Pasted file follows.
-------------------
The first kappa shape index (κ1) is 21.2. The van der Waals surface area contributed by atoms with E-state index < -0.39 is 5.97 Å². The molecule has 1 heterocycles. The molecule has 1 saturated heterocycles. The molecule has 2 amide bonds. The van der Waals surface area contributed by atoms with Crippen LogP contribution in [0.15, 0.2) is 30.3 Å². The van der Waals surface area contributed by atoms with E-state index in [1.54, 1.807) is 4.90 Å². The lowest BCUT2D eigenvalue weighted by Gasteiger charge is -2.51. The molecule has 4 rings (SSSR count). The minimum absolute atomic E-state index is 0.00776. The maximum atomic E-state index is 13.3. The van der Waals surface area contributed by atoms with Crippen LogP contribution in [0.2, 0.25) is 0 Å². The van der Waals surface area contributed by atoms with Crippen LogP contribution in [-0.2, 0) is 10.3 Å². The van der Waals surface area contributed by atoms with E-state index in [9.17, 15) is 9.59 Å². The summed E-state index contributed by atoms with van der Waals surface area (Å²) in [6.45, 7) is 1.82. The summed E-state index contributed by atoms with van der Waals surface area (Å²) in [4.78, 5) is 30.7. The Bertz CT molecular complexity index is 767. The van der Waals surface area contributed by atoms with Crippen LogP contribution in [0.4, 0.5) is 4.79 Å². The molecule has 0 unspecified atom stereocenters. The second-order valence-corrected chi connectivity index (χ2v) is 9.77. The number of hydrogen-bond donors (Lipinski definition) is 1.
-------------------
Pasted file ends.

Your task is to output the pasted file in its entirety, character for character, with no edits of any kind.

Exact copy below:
The first kappa shape index (κ1) is 21.2. The van der Waals surface area contributed by atoms with E-state index < -0.39 is 5.97 Å². The molecule has 1 heterocycles. The molecule has 1 saturated heterocycles. The molecule has 2 amide bonds. The van der Waals surface area contributed by atoms with Crippen LogP contribution in [0.15, 0.2) is 30.3 Å². The van der Waals surface area contributed by atoms with E-state index in [1.54, 1.807) is 4.90 Å². The lowest BCUT2D eigenvalue weighted by Gasteiger charge is -2.51. The molecule has 4 rings (SSSR count). The minimum absolute atomic E-state index is 0.00776. The maximum atomic E-state index is 13.3. The van der Waals surface area contributed by atoms with Crippen LogP contribution in [0.2, 0.25) is 0 Å². The van der Waals surface area contributed by atoms with Crippen LogP contribution in [-0.2, 0) is 10.3 Å². The van der Waals surface area contributed by atoms with E-state index in [9.17, 15) is 9.59 Å². The summed E-state index contributed by atoms with van der Waals surface area (Å²) in [6.45, 7) is 1.82. The summed E-state index contributed by atoms with van der Waals surface area (Å²) in [4.78, 5) is 30.7. The Bertz CT molecular complexity index is 767. The van der Waals surface area contributed by atoms with Crippen LogP contribution in [0.4, 0.5) is 4.79 Å². The molecule has 0 unspecified atom stereocenters. The second-order valence-corrected chi connectivity index (χ2v) is 9.77. The number of hydrogen-bond donors (Lipinski definition) is 1.